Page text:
The Renaissance Man

By Katy Solomon

            It happened in the midst of all the hustle and bustle of getting ready for senior prom. I was at my boyfriend’s house watching TV and joking around between the loud claps of thunder and intense lightning of a severe storm. I was getting ready to go home when my mother called. I giggled and answered the phone when uncharacteristically she got right to the point.

            “I don’t know how to tell you this but Zaydee got very sick very quickly and he’s gone. We’re on our way to the hospital now.”

            Zaydee is a loving Hebrew word for grandfather, and that’s what he was, my loving grandfather. After I heard what my mother told me my face contorted into a mess and I cried like I have never cried before. I couldn’t speak and passed the phone to my boyfriend. He held me and tried to listen and relay what my mother was saying. Through tears and sadness we decided I was not going to go to the hospital. I was going to school the next day and was for the first time going through something everyone experiences at one point in their lives, loss.

            My father’s side of the family is very religious and my grandfather was a prestigious rabbi. He would always lead our family holiday services, Shabbat dinners and when I was little would always surprise me with a little present when I would stay the weekend. He was more of a shadow in their home, quietly pacing the house by himself, reciting prayers or reading a book. Everyday he woke up late in the morning, sat down to eat his oatmeal at noon and eventually for dinner at 10PM. He was helpless; unable to boil water or use a microwave, but nevertheless a brilliant and experienced man. He held many Masters and Doctorate degrees, was a Colonel in the Air Force for more than 20 years, a rabbi, raised four children and eventually became a psychotherapist for the remainder of his life.

            I never knew how much of an impact he had on so many people until the day of his funeral. I stayed the previous night at my grandmother’s, and although nothing in the house seemed different nothing felt the same. People in my life who I had never even known to cry would burst into tears at any given moment, yet there was still a loving feeling in the air with my uncles trying to lighten the mood with jokes.

            I had only been to a funeral once before for someone I had never met and had arrived late. This was a completely new experience for me and I was very shocked to see how many grieving people were present to mourn my grandfather. People offered their condolences to me. I shook the hands of people I had never met and we sat down for the service. I looked to the front and saw the American flag draped over his coffin, looked back and saw that every seat had been filled. There were at least four rows of people standing in the back of the room, and I later learned that there were even people standing and waiting outside who were not allowed in. I had never imagined that a man who drove 20 miles under the speed limit could change so many lives, how a man could sit and tell a story for an hour never getting to the point could make people he had encountered once cry at his passing.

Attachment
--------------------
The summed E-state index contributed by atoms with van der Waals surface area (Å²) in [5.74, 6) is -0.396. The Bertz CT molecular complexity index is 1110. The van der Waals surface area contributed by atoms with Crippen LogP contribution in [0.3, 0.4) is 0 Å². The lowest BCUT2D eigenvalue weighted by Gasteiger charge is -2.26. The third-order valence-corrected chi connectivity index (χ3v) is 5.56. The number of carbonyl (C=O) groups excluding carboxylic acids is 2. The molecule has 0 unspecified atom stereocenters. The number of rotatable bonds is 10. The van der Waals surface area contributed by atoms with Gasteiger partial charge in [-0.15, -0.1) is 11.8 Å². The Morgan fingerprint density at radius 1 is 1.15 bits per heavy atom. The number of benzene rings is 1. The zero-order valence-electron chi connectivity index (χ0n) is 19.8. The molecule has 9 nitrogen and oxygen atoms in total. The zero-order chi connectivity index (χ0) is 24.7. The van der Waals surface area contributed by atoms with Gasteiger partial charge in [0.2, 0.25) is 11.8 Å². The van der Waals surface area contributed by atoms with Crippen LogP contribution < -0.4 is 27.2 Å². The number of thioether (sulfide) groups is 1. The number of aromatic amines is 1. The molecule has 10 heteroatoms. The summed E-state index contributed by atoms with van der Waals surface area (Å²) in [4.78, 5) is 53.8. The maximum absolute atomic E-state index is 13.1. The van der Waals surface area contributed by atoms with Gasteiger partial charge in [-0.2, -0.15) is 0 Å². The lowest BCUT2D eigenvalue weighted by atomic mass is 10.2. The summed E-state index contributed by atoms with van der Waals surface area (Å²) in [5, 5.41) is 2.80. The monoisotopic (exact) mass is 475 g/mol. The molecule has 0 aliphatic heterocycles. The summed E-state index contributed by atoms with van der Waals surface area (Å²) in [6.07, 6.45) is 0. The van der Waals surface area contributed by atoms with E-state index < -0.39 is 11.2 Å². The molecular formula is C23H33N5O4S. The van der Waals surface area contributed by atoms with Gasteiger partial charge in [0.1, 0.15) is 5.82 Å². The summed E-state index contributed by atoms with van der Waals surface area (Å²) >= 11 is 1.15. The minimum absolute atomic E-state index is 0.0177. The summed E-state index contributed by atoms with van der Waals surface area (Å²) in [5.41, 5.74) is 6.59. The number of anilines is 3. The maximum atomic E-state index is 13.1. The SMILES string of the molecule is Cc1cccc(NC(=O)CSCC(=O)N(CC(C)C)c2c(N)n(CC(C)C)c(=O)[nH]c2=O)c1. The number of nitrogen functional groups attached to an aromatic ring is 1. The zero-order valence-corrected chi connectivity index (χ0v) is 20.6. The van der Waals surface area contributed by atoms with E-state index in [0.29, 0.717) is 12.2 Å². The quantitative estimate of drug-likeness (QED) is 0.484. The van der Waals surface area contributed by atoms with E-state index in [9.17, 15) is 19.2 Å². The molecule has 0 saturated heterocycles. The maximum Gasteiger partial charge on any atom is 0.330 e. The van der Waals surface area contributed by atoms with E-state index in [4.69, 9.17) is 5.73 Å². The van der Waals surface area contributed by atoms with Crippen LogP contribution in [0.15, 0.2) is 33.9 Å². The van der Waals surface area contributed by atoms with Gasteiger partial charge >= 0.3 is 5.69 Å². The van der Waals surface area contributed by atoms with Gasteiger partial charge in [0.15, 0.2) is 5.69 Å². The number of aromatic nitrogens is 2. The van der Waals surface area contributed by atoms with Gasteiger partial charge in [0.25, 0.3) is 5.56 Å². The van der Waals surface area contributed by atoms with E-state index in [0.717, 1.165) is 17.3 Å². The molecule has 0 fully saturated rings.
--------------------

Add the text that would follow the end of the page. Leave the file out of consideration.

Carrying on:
We proceeded to the burial site in a typical procession. Due to his rank in the Air Force there was an honor guard present to play taps in his honor and hand my grandmother the American flag that had been draped over his coffin.  Traditional Hebrew prayers were said as his body was lowered into the ground, and through a hole in the plain oak coffin I caught a glimpse of the traditional white clothing my grandfather was wearing. I will never see him again, I thought.

            With the bugles playing in the background and the sounds of people crying, I watched my grandfather become part of the Earth. As soon as he was gone forever a warm and strong breeze broke the heat of an otherwise completely still, sunny afternoon. “That is Zaydee saying goodbye, going to a better place and approving of everything that happened today,” whispered the woman next to me into my ear while squeezing my hand. A tear dripped down my cheek, one of the few that came from me that day, and one of the last cried in his memory.

            The months following his death went as normal although going to my grandmother’s house was never the same. My grandmother received hundreds of cards and thousands of visitors and all of my grandfather’s patients would call my grandmother asking for help because they would never find anyone like “Dr. Solomon.” His American flag rests on a dresser in the living room and in my head I still hear the words my uncle said at the funeral. He spoke of my grandfather’s accomplishments, his hopes, his dreams and his influence on people’s lives and he gave him the appropriate title “The Renaissance Man.” There is no better way to describe my grandfather than that. To this day I am afraid of severe storms because of the loss one brought me once. With the flashes of lightning I will only think of my Renaissance Man.